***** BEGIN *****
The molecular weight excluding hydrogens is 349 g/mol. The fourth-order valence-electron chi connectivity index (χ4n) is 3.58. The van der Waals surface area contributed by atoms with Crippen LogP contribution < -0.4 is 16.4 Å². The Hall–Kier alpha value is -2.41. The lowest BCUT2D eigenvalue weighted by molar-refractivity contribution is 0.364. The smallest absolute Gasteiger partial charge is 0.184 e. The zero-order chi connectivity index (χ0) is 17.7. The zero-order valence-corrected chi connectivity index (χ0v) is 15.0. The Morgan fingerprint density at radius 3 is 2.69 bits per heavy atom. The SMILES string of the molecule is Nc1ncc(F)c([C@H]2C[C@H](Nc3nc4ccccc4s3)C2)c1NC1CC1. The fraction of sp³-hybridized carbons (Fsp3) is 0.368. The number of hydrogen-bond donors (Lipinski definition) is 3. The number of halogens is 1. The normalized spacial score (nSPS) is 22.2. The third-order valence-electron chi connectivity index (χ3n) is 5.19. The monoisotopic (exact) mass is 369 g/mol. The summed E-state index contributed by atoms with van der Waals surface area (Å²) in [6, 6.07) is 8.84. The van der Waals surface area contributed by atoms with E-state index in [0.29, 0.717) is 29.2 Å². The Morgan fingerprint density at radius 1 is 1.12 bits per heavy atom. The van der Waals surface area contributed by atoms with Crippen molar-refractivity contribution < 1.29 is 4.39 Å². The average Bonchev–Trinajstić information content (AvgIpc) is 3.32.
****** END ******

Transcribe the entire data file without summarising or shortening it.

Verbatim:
The molecular weight excluding hydrogens is 349 g/mol. The fourth-order valence-electron chi connectivity index (χ4n) is 3.58. The van der Waals surface area contributed by atoms with Crippen LogP contribution < -0.4 is 16.4 Å². The Hall–Kier alpha value is -2.41. The lowest BCUT2D eigenvalue weighted by molar-refractivity contribution is 0.364. The smallest absolute Gasteiger partial charge is 0.184 e. The zero-order chi connectivity index (χ0) is 17.7. The zero-order valence-corrected chi connectivity index (χ0v) is 15.0. The Morgan fingerprint density at radius 3 is 2.69 bits per heavy atom. The SMILES string of the molecule is Nc1ncc(F)c([C@H]2C[C@H](Nc3nc4ccccc4s3)C2)c1NC1CC1. The fraction of sp³-hybridized carbons (Fsp3) is 0.368. The number of hydrogen-bond donors (Lipinski definition) is 3. The number of halogens is 1. The normalized spacial score (nSPS) is 22.2. The third-order valence-electron chi connectivity index (χ3n) is 5.19. The monoisotopic (exact) mass is 369 g/mol. The summed E-state index contributed by atoms with van der Waals surface area (Å²) in [6, 6.07) is 8.84. The van der Waals surface area contributed by atoms with E-state index in [0.29, 0.717) is 29.2 Å². The Morgan fingerprint density at radius 1 is 1.12 bits per heavy atom. The van der Waals surface area contributed by atoms with Crippen molar-refractivity contribution < 1.29 is 4.39 Å². The average Bonchev–Trinajstić information content (AvgIpc) is 3.32.